New User Special Price Expires in

Let's log you in.

Sign in with Facebook


Don't have a StudySoup account? Create one here!


Create a StudySoup account

Be part of our community, it's free to join!

Sign up with Facebook


Create your account
By creating an account you agree to StudySoup's terms and conditions and privacy policy

Already have a StudySoup account? Login here


by: Mrs. Annabell Graham

History&AppreciationCinema BCA288

Mrs. Annabell Graham
GPA 3.61


Almost Ready


These notes were just uploaded, and will be ready to view shortly.

Purchase these notes here, or revisit this page.

Either way, we'll remind you when they're ready :)

Preview These Notes for FREE

Get a free preview of these Notes, just enter your email below.

Unlock Preview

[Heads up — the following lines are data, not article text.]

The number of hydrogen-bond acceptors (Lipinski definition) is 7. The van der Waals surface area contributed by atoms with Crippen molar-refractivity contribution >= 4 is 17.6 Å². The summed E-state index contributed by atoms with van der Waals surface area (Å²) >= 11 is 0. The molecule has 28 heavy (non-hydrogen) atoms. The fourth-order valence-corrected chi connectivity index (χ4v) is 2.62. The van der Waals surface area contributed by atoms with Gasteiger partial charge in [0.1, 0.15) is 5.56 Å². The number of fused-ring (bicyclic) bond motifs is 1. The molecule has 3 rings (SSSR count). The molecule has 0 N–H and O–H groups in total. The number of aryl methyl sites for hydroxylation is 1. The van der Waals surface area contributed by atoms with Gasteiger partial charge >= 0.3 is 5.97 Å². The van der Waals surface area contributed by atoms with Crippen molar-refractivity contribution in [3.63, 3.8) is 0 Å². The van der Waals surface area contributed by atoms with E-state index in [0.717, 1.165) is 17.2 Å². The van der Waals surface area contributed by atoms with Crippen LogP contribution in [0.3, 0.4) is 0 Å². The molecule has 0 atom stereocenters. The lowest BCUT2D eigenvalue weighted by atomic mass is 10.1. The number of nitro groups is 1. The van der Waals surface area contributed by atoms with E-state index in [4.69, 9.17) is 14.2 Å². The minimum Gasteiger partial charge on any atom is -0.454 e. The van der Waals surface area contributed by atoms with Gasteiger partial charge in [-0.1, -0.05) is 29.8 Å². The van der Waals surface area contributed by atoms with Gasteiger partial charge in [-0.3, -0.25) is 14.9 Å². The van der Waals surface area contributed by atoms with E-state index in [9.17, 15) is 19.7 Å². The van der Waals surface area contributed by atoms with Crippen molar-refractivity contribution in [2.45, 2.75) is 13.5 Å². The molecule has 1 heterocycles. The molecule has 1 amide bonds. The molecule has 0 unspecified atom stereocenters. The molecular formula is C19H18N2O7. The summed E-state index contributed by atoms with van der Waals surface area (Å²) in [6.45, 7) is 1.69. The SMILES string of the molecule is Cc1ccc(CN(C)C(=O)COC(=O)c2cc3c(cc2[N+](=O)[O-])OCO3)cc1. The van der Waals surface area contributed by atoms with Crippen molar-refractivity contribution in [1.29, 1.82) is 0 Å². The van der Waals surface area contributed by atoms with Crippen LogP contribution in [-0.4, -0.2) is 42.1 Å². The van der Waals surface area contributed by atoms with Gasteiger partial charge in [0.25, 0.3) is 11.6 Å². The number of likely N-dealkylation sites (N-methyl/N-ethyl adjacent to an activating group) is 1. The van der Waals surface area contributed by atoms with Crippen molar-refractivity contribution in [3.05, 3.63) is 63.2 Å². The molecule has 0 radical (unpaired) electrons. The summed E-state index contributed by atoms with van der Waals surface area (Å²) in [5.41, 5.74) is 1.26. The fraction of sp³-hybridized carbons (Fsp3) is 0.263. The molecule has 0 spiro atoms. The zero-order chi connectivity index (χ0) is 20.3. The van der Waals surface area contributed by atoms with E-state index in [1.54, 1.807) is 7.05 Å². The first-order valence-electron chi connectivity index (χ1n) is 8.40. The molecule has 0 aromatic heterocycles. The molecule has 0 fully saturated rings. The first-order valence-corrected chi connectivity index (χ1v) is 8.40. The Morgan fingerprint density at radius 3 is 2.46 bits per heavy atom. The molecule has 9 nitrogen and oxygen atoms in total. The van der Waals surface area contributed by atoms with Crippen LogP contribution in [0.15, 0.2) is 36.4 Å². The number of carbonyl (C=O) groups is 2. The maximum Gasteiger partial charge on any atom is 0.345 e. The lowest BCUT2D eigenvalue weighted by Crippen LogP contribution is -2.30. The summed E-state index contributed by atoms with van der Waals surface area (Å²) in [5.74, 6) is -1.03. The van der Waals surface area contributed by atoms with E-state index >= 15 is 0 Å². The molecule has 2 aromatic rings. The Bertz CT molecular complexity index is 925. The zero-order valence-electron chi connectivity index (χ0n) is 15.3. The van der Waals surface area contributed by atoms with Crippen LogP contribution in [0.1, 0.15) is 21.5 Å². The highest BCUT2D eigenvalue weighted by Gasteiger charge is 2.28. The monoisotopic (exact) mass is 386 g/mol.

Unlock Preview

Preview these materials now for free

Why put in your email? Get access to more of this material and other relevant free materials for your school

View Preview

About this Document

Class Notes
25 ?




Popular in Course

Popular in Broadcast & Cinematic Arts

This 13 page Class Notes was uploaded by Mrs. Annabell Graham on Monday October 5, 2015. The Class Notes belongs to BCA288 at Central Michigan University taught by KevinCorbett in Fall. Since its upload, it has received 62 views. For similar materials see /class/218882/bca288-central-michigan-university in Broadcast & Cinematic Arts at Central Michigan University.


Reviews for History&AppreciationCinema


Report this Material


What is Karma?


Karma is the currency of StudySoup.

You can buy or earn more Karma at anytime and redeem it for class notes, study guides, flashcards, and more!

Date Created: 10/05/15